|(published in Uncle John’s “UNSTOPPABLE” Bathroom Reader)
Death, Drugs and Rock-n-roll
Hours before Jimi Hendrix died he was working on a song titled “The Story of Life.” The last lines were:
Jimi Hendrix died in the squalid flat of a German girlfriend in London September 18, 1970, after a long night of drinking and partying. After indulging in a smorgasbord of drugs and alcohol, he and the girlfriend returned to her apartment in the early hours of the morning where, according to the girlfriend, they both took some barbiturate pills to help them sleep.
A normal dose of the downers would have been just half a pill. The girlfriend claimed she took one pill; after Hendrix’s death an autopsy showed he had swallowed nine, 18 times more than recommended. The autopsy also revealed “massive” quantities of red wine not only in his stomach, but in his lungs. The quantity and combination likely would have proved fatal had he not first suffocated on the wine and his own vomit.
There is little mystery as to what killed Jimi Hendrix. But how did it happen? Was it suicide, an accident, or murder? Ever since Hendrix’s death there have been those who think there may have been more to it than just another rock star done in by his own wretched excess. Some things don’t quite add up.
MISTAKE OR FOUL PLAY?
But the quantity of wine found inside him, and around him on the bed where he was found, raises the intriguing question, did he drink that much or was it poured down him by someone? How did so much get into his lungs? Oddly, the autopsy showed a relatively low blood-alcohol level in his body, leading some to speculate that Hendrix drowned in the wine before much of it was absorbed into his body.
Who had reason to want Jimi Hendrix dead? It may be impossible to know now, more than 30 years after his death. But here are some possibilities.
The ambulance attendants tell a different story. The two men, according to an article in Guitar World by James Rotondi, arrived at the apartment to find it empty except for Hendrix lying in a mess on the bed, quite dead already. They say they went through the motions of trying to revive Hendrix because that was standard procedure. Then they wrapped up the body, carried it to the ambulance and drove to the hospital. Hendrix was pronounced dead on arrival. The autopsy cautiously concludes that the exact cause and time of death are unknown, but evidence points to a time of death possibly several hours before the ambulance arrived.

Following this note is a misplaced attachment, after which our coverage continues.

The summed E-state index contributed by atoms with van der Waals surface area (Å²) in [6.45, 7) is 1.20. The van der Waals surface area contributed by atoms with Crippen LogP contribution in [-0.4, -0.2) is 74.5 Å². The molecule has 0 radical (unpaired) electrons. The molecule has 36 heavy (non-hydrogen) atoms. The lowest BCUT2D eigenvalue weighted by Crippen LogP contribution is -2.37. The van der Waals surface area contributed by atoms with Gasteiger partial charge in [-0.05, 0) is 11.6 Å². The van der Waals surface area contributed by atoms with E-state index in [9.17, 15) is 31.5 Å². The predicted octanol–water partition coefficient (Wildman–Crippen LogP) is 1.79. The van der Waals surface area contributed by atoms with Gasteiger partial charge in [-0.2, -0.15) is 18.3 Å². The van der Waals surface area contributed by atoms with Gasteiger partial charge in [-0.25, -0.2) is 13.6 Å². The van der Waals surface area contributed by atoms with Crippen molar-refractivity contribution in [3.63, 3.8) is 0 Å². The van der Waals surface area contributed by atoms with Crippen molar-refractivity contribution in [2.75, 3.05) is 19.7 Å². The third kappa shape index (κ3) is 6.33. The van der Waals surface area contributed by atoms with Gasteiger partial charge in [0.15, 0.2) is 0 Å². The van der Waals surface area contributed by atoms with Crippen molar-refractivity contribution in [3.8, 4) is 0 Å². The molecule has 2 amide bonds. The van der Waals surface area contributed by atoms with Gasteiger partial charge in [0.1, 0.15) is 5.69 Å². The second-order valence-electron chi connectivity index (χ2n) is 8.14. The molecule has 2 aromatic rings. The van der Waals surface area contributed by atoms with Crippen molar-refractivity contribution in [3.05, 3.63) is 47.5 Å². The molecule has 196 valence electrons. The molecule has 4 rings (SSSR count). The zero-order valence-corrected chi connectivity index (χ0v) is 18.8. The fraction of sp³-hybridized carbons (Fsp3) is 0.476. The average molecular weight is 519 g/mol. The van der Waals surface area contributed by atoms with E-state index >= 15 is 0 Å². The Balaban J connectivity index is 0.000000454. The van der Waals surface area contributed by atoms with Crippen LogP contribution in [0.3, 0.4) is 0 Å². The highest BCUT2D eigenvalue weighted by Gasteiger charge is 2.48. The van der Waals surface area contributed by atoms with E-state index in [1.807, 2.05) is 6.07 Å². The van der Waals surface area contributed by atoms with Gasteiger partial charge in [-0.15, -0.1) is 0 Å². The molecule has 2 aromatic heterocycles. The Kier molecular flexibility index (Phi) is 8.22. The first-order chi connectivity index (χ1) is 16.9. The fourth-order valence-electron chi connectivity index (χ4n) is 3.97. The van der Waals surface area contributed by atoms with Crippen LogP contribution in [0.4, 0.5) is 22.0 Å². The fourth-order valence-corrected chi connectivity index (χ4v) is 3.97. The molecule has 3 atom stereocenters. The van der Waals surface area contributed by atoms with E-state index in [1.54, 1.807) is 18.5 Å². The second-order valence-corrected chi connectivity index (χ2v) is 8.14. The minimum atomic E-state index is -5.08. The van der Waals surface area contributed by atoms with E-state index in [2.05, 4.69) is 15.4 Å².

In his book The Covert War Against Rock,” author Alex Constantine says Hendrix’s FBI file, released in 1979 to a student newspaper in Santa Barbara, reveals that Hendrix was on a list of “subversives” to be placed in detainment camps in the event of national emergency. Hendrix was an icon of not only rock-n-roll rebellion, but the Black Power and anti-war movements of the 60s. Did the US intelligence agencies consider Hendrix not only subversive, but dangerous?
There are those who believe that Hendrix and other musicians, including Jim Morrison of The Doors, ex-Beatle John Lennon, and more recently rappers Tupac Shakur and The Notorious B.I.G.—all who died under suspicious circumstances—may have been killed by the government. It would be remarkably easy to make the murder of musicians who live life close to the edge anyway look like an accident, or to blame a killing on a “lone nut” or “gang violence.” Paranoid fantasy, or could there be some truth to these fears?
According to author Alex Constantine, Hendrix was muscled by the Mob after declining an invitation to play at the Salvation, a New York club controlled by the Gambino crime family. Hendrix had been a regular at the club, but after the proprietor was murdered following an attempt to break free of Mob control Hendrix evidently felt uncomfortable playing there. Shortly after, Constantine says, a stranger approached Hendrix on the street, and while chatting pulled out a .38 pistol and casually hit a target 25 feet away. Hendrix got the message and decided to play the club after all.
Another time Hendrix was kidnapped from the Salvation by some thugs claiming to be Mafia. They took him to a Manhattan apartment and told him to call his manager, Michael Jeffery, and relay a demand to transfer his contract to the Mafia—or else. Hendrix was rescued from the thugs by men sent by Jeffery, but Hendrix later told people he thought Jeffery arranged the whole thing. Hendrix may have had good reason not to trust his manager.
Hendrix became increasingly aware that Jeffery was cheating him, and just before his death made arrangements to cancel his contract with Jeffery. The manager understandably could have been upset at the prospect of losing his lucrative client, but why kill Hendrix? The answer could lie in the rumor that Jeffery had taken out a million-dollar life insurance policy on Hendrix. Additionally Jeffery could have made much more from the scores of Hendrix albums released after the musician’s death.
Whatever involvement the former intelligence agent may have had in Hendrix’s death was indirect; he was vacationing in Spain when Hendrix died. To some Jeffrey was further implicated when he himself died under unusual circumstances less than three years later, in a plane crash.
copyright©Jim McCluskey 2002-2012